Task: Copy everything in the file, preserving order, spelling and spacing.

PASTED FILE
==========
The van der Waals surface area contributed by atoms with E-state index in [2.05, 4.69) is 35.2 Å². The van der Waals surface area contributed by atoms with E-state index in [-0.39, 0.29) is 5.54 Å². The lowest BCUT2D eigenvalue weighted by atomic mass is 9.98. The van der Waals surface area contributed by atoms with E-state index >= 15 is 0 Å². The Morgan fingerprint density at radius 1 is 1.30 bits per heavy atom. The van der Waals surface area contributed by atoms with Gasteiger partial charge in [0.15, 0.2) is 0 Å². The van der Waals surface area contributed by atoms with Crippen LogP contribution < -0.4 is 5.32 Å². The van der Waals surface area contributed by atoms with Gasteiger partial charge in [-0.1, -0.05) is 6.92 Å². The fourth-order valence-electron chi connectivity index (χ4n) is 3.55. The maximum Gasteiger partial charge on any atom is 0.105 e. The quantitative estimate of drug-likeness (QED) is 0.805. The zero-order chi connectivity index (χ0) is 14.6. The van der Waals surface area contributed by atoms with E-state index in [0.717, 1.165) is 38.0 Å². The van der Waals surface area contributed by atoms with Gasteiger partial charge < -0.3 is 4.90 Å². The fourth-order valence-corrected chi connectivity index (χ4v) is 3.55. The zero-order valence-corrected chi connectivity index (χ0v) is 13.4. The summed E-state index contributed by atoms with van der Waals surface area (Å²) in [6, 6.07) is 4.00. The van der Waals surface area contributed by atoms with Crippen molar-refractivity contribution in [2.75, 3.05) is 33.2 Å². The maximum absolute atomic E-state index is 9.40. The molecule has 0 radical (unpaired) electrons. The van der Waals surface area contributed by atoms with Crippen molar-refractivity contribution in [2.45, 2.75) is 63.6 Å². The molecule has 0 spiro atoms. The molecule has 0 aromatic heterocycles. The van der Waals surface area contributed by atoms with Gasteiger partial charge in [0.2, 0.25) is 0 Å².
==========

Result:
The van der Waals surface area contributed by atoms with E-state index in [2.05, 4.69) is 35.2 Å². The van der Waals surface area contributed by atoms with E-state index in [-0.39, 0.29) is 5.54 Å². The lowest BCUT2D eigenvalue weighted by atomic mass is 9.98. The van der Waals surface area contributed by atoms with E-state index >= 15 is 0 Å². The Morgan fingerprint density at radius 1 is 1.30 bits per heavy atom. The van der Waals surface area contributed by atoms with Gasteiger partial charge in [0.15, 0.2) is 0 Å². The van der Waals surface area contributed by atoms with Crippen LogP contribution < -0.4 is 5.32 Å². The van der Waals surface area contributed by atoms with Gasteiger partial charge in [-0.1, -0.05) is 6.92 Å². The fourth-order valence-electron chi connectivity index (χ4n) is 3.55. The maximum Gasteiger partial charge on any atom is 0.105 e. The quantitative estimate of drug-likeness (QED) is 0.805. The zero-order chi connectivity index (χ0) is 14.6. The van der Waals surface area contributed by atoms with E-state index in [0.717, 1.165) is 38.0 Å². The van der Waals surface area contributed by atoms with Gasteiger partial charge < -0.3 is 4.90 Å². The fourth-order valence-corrected chi connectivity index (χ4v) is 3.55. The zero-order valence-corrected chi connectivity index (χ0v) is 13.4. The summed E-state index contributed by atoms with van der Waals surface area (Å²) in [6, 6.07) is 4.00. The van der Waals surface area contributed by atoms with Crippen molar-refractivity contribution in [2.75, 3.05) is 33.2 Å². The maximum absolute atomic E-state index is 9.40. The molecule has 0 radical (unpaired) electrons. The van der Waals surface area contributed by atoms with Crippen molar-refractivity contribution in [2.45, 2.75) is 63.6 Å². The molecule has 0 spiro atoms. The molecule has 0 aromatic heterocycles. The van der Waals surface area contributed by atoms with Gasteiger partial charge in [0.2, 0.25) is 0 Å².